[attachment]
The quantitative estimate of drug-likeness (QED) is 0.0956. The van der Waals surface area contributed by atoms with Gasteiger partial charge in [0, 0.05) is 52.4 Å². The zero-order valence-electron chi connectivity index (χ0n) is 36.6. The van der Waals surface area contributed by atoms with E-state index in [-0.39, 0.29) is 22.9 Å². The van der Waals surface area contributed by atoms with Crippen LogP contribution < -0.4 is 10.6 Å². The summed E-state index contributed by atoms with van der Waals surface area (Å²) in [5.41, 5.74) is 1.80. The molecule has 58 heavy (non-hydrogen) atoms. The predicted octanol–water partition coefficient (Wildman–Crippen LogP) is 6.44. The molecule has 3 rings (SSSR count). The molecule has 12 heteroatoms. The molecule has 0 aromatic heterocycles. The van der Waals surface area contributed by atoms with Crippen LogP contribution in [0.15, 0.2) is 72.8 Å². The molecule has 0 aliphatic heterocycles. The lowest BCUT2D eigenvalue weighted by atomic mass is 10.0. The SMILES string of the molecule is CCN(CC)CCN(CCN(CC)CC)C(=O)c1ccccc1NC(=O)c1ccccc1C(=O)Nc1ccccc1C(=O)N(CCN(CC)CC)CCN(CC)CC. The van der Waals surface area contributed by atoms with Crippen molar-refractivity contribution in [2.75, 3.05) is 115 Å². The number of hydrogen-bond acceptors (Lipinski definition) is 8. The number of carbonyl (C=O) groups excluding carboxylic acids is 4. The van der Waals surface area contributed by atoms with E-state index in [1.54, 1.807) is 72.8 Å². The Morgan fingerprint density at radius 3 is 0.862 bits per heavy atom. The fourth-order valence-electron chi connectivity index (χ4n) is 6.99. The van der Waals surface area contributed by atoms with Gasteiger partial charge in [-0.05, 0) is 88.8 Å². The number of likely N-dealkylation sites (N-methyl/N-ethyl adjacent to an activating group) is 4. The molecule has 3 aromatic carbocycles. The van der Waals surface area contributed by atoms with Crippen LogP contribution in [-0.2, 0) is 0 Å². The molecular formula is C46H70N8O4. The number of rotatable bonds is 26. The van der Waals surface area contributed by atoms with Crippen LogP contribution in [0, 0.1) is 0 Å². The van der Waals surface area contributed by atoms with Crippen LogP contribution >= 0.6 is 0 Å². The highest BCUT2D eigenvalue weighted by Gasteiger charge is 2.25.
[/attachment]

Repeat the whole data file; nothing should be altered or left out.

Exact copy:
The quantitative estimate of drug-likeness (QED) is 0.0956. The van der Waals surface area contributed by atoms with Gasteiger partial charge in [0, 0.05) is 52.4 Å². The zero-order valence-electron chi connectivity index (χ0n) is 36.6. The van der Waals surface area contributed by atoms with E-state index in [-0.39, 0.29) is 22.9 Å². The van der Waals surface area contributed by atoms with Crippen LogP contribution < -0.4 is 10.6 Å². The summed E-state index contributed by atoms with van der Waals surface area (Å²) in [5.41, 5.74) is 1.80. The molecule has 58 heavy (non-hydrogen) atoms. The predicted octanol–water partition coefficient (Wildman–Crippen LogP) is 6.44. The molecule has 3 rings (SSSR count). The molecule has 12 heteroatoms. The molecule has 0 aromatic heterocycles. The van der Waals surface area contributed by atoms with Crippen LogP contribution in [0.15, 0.2) is 72.8 Å². The molecule has 0 aliphatic heterocycles. The lowest BCUT2D eigenvalue weighted by atomic mass is 10.0. The SMILES string of the molecule is CCN(CC)CCN(CCN(CC)CC)C(=O)c1ccccc1NC(=O)c1ccccc1C(=O)Nc1ccccc1C(=O)N(CCN(CC)CC)CCN(CC)CC. The van der Waals surface area contributed by atoms with Crippen molar-refractivity contribution in [2.75, 3.05) is 115 Å². The number of hydrogen-bond acceptors (Lipinski definition) is 8. The number of carbonyl (C=O) groups excluding carboxylic acids is 4. The van der Waals surface area contributed by atoms with E-state index in [1.54, 1.807) is 72.8 Å². The Morgan fingerprint density at radius 3 is 0.862 bits per heavy atom. The fourth-order valence-electron chi connectivity index (χ4n) is 6.99. The van der Waals surface area contributed by atoms with Gasteiger partial charge in [-0.05, 0) is 88.8 Å². The number of likely N-dealkylation sites (N-methyl/N-ethyl adjacent to an activating group) is 4. The molecule has 3 aromatic carbocycles. The van der Waals surface area contributed by atoms with Crippen LogP contribution in [-0.2, 0) is 0 Å². The molecular formula is C46H70N8O4. The number of rotatable bonds is 26. The van der Waals surface area contributed by atoms with Crippen LogP contribution in [0, 0.1) is 0 Å². The van der Waals surface area contributed by atoms with Crippen LogP contribution >= 0.6 is 0 Å². The highest BCUT2D eigenvalue weighted by Gasteiger charge is 2.25.